Friday night was a storybook ending for Owls coach Tyson Moore


By Dylan Wallace | The Tribune
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The pandemonium had finally settled.

It was 10:30 p.m. at Bulleit Stadium on Friday night. The stadium had emptied out. The car horns stopped honking. The only thing still remaining was the scoreboard, still lighting up the sky, reading “Home 28, Guests 24.”

But that was outside. Inside, there was still one final light on. It was the light inside the coach’s office. Tyson Moore sat in his chair, leaning back with his hands behind his head.

He was planning to head out in a minute. He told his assistants he would go out to meet up with them, but Moore was delaying it.

“I don’t want to leave,” he said, “because if I leave, that means it’s over.”


I’m still relatively new to Seymour.

This is my first fall covering prep sports in Jackson County, meaning it’s my first time covering the football scene here on Friday nights.

Growing up in northwest Indiana, I had never heard of the Hoosier Hills Conference. I knew nothing of the dominance of Columbus East.

It wasn’t until early last week when I discovered just what the Olympians have been doing in the HHC every Friday night for the past 15 years.

They’ve won or shared the HHC title 17 consecutive years? They’ve won 14 straight outright conference titles? They’ve won 96 consecutive HHC games? I couldn’t believe it when I heard it.

When I spoke with Moore the Wednesday before the game, he wasn’t fazed.

“Columbus East is Columbus East. They do great things on the field, but I think too often, people think they are this unbeatable opponent, and they’re not. They’re a great football team, and we have to play a great football game in order to compete with them. I’m not naïve to the fact that it’s the monster of the HHC. It’s a team that hasn’t lost a conference game in 15 years. We’ve got our work cut out for us, but I’m not going to tell you that they’re unbeatable because they’re not.”


When Moore was in eighth grade, he saw Columbus East lose in the Hoosier Hills Conference. That was 16 years ago.

Fifteen years ago, Moore was a freshman on Columbus East’s high school football team under head coach Bob Gaddis. The Olympians went undefeated in the HHC that year and won the conference title.

They did the same for the rest of Moore’s high school tenure as an offensive lineman.

That incredible streak of dominance began when Moore was a freshman at East.

He was on the team that started it 15 years ago, so it was fitting that Moore was the head coach to end it on Friday night.

The game in itself Friday night had a bit of slower pace to it at the start. East likes to run the ball down opponents’ throats, and with sophomore QB Bret Perry stepping in for an injured Will Gray for the Owls, they looked to use Perry’s legs a little more and run the ball, as well.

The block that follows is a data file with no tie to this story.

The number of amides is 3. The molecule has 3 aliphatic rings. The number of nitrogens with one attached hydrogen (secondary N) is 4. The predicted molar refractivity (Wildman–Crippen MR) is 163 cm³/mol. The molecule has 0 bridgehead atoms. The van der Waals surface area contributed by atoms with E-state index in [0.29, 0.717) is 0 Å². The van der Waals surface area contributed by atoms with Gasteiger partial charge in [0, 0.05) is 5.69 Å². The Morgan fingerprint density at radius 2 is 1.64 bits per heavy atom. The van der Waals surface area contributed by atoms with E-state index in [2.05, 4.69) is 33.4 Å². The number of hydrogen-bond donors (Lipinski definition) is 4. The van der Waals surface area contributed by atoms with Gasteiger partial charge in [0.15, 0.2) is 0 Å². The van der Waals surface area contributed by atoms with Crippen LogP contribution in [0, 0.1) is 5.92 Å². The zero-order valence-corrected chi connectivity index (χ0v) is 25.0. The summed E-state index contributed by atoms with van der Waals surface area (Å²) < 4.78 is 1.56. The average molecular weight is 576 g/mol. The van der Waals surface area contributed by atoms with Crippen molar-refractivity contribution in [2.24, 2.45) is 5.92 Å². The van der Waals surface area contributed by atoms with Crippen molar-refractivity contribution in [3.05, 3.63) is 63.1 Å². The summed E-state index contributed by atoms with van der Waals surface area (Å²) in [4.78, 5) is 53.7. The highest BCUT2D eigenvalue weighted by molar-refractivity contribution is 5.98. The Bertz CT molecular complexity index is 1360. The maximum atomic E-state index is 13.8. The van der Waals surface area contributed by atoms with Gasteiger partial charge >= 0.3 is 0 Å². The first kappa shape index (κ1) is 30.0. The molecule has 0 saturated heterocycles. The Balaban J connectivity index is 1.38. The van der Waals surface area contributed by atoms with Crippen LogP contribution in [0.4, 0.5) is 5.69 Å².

Gaddis retired after last season, so the Olympians are now run by first-year head coach Eddie Vogel. They started the season 0-2 after facing two tough nonconference opponents in the first two weeks.

Seymour also started the season 0-2 after struggling to put together four full quarters in either game.

One team was going to pick up that first W, and history pointed toward East.

Seymour fumbled the opening kickoff, which is never a good way to start the game, but the Owls’ defense held tough by holding East to just a field goal.

Seymour controlled a majority of the possession in the first half, but after an interception thrown in the back of the end zone, the Owls missed out on the opportunity to take a lead into halftime and trailed 10-6.

East would extend its lead to 10 multiple times in the second half, but Seymour never wavered.

Dylan Fields returned a kickoff 85 yards for a touchdown right after an East score. Evan Smith lined up in the wildcat and threw a jump pass to Jaylan Johnson for a creative touchdown. Seymour was pulling out all of the stops, and as the game went on, the belief continued to build.

It was Mikey Wright’s forced fumble and Benjamin Marks’ recovery that gave the Owls hope with 2:16 left to play trailing by three. Moore kept thinking to himself during the game, “If we just get the ball back, I know we can score.”

The heroics continued from Seymour’s roster. Perry found Jack Pennington on a 3rd and 15 for 18 yards, and Dylan Fields took an end-around for a 9-yard TD run with 26 seconds left to give Seymour the deciding lead.

I was even texting friends who know nothing about Seymour football that I was witnessing history.

The clock struck zero, and that’s when the pandemonium ensued. Students rushed the field, and not too long after that, everyone from the stands flooded the Owls home turf.

Moore stood up in the press box, just wrapping up his postgame media interview, and he looked out at the scene.

“You can look out at this field right now, I don’t think anybody is leaving any time soon,” he said.

He was right. People stuck around for a while, but eventually, they all had to leave.

But Moore stayed. He sat back in his office, hoping everyone realized how big of a win this was for Seymour football and the community.

He soaked in Friday night as much as he could. But it was time for Moore to finally head out, too.

He stood up from his chair, grinning as he took a big sigh of relief. He got his team to believe they could win. He got them to play four full quarters for the first time this season. He ended the dominant streak that he helped start.

It was a storybook ending for the second-year Owl head coach, but to him, it was just the beginning.

“On to next week.”

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